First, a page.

- OnStage Texas Columnist
As of the final dress rehearsal, the show was completely out of my hands. We had rehearsed for 7 weeks and it was time to show the audience what we had learned. So there we were, opening night...and then it happened; a missed cue. But the cast kept going and I don't think the audience noticed. Then a microphone gave some feedback. Uh oh, the audience would definitely notice that. Luckily that character didn't have many lines in that scene and the tech booth was able to make adjustments on the fly. But as we kept going, things kept happening to make me cringe. Someone missed a dance step, someone else came in too early on the chorus, the lights skipped a cue and went to the next scene. And there was absolutely nothing I could do.
At intermission, my husband and the tech director tried to calm me down by reminding me that these were things I had no control over. But the most important thing they said to talk me down off the ledge was how well the cast was adapting. They were taking it all in stride and persevering. But I was too caught up in what was totally out of my control to enjoy it. In fact I got so frustrated, that I walked out of the auditorium to the lobby half way through the second act because I couldn't bear it anymore.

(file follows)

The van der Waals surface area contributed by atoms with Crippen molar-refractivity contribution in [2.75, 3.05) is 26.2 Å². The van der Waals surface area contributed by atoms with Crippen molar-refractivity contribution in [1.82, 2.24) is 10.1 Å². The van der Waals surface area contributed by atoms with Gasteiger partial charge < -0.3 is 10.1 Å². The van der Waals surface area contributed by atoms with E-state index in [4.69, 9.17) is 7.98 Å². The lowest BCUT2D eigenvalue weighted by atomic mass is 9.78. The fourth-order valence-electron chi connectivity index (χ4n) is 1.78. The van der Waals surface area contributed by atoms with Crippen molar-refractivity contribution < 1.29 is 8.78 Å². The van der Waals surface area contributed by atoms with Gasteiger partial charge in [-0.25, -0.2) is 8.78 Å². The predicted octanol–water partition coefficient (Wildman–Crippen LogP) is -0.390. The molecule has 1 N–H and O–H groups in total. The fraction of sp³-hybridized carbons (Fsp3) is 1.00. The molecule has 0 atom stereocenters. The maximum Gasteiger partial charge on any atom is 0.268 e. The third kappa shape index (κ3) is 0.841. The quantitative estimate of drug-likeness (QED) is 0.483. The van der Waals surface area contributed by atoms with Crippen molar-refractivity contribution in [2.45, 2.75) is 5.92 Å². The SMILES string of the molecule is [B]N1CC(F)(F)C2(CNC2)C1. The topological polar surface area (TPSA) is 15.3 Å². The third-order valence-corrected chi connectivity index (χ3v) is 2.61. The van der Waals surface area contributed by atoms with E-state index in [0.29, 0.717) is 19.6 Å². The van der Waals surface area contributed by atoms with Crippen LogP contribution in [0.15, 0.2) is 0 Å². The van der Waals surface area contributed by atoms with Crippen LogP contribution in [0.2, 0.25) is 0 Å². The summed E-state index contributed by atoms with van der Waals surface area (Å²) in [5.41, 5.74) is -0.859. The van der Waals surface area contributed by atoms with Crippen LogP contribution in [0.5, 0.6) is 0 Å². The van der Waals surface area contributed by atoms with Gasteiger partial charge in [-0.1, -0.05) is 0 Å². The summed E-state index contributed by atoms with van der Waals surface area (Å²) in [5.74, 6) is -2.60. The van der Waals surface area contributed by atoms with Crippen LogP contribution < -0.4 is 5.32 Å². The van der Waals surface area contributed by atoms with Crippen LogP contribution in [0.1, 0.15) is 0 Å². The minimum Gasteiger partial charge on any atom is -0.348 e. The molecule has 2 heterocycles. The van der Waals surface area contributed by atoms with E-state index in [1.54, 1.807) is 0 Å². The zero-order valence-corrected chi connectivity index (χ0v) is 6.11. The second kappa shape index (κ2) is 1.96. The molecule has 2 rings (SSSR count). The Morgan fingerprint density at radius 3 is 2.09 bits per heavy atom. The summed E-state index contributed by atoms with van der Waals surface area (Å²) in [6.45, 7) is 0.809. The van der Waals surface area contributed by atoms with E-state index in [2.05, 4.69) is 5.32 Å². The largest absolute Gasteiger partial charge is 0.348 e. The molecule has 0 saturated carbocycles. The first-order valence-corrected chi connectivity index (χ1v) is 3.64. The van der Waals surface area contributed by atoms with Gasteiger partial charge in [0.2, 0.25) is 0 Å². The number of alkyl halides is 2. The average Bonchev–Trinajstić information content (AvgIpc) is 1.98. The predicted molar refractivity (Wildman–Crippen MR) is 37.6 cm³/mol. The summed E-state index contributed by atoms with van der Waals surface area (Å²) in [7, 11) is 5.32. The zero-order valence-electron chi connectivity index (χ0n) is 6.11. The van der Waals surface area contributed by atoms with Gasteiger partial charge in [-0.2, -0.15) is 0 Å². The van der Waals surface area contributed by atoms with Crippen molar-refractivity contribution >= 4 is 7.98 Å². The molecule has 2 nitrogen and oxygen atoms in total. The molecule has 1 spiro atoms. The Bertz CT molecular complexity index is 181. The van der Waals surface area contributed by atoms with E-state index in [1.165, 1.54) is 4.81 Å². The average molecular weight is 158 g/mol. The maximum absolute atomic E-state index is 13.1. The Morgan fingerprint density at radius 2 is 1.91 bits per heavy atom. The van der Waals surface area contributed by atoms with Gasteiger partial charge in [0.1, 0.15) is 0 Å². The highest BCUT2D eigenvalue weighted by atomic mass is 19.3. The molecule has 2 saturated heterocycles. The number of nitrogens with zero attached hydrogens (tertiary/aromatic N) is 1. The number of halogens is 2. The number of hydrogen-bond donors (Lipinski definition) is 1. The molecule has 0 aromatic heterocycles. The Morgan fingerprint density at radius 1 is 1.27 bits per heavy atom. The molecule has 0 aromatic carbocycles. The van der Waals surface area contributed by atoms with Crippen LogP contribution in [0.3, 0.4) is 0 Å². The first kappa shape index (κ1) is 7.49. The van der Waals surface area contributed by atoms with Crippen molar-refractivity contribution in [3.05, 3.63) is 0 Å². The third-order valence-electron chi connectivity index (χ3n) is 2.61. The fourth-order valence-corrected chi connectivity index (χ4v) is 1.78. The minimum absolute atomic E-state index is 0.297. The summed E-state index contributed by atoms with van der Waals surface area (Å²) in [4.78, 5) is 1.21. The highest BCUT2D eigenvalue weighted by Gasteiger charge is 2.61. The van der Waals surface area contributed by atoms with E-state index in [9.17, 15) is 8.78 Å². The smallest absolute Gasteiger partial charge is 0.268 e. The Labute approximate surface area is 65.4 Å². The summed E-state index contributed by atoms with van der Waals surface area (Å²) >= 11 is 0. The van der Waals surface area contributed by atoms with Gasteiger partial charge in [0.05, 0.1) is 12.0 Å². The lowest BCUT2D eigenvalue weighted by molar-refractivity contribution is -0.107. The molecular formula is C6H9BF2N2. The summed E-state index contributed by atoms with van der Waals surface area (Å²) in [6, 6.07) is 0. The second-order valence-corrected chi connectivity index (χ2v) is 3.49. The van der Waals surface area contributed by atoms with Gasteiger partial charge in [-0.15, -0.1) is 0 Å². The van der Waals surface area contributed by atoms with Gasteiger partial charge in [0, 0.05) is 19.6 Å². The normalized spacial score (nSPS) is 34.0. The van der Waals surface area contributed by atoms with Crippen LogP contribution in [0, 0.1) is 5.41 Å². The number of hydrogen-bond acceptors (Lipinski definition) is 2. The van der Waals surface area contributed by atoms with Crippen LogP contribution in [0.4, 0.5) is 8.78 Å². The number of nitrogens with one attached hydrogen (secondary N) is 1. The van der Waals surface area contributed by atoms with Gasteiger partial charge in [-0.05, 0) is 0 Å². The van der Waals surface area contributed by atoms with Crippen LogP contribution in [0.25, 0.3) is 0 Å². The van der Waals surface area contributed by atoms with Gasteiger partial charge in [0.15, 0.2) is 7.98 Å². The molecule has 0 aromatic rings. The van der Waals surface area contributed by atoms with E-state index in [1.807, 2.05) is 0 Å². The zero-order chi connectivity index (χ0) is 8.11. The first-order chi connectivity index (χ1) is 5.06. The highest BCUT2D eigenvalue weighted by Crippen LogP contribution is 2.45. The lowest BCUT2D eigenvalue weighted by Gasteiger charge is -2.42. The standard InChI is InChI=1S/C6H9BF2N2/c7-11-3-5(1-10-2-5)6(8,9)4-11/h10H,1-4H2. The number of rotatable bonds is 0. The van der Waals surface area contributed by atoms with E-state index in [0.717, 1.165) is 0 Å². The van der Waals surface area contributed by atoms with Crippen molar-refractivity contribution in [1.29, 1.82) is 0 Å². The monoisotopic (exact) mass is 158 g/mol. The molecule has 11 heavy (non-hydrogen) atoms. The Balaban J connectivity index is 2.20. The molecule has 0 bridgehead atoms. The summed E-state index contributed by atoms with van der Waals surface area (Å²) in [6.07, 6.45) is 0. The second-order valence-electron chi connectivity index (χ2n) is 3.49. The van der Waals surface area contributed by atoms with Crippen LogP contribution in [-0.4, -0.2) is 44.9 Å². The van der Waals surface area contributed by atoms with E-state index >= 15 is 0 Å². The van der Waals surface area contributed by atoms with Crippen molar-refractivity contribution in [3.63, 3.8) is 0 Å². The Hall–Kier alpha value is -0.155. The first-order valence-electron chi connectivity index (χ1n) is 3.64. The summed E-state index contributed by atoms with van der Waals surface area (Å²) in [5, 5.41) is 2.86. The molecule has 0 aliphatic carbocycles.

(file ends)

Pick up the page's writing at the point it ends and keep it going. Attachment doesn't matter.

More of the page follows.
In the lobby, the producers reminded me of the same things. The cast was handling it and they would be fine. But I guess it was my maternal instinct kicking in. I don't expect anyone who isn't a parent to understand, but there is this feeling when you see something going wrong for your child and you are powerless to help. That's what was happening with this cast. Some of these performers were still new to theatre. I was afraid that these little glitches were going to get into their heads and make them start doubting themselves and their capabilities. But this cast proved me wrong. They powered through all the slip-ups and technical errors and when the audience came out of the auditorium, I heard a little girl yell, "That was awesome," as she ran by to go get her picture taken with some of the cast members. That's when the spell was broken for me. That's when I realized this cast is ready to do this on their own.
There is a reason a director's job ends when the show opens. Once there is an audience, the cast have to start problem-solving on their own. How silly would it look for me to stop a scene and fix it with an audience sitting around me? I have to trust that with everything we covered in our rehearsals, they are prepared for whatever comes their way. What started out as my own personal hell, turned out to be a victory for the cast of this show. I know now that all of our hard work over the past month and a half has paid off. They have taken ownership of this show and I could not be prouder.
Photo: Eric Y. Exit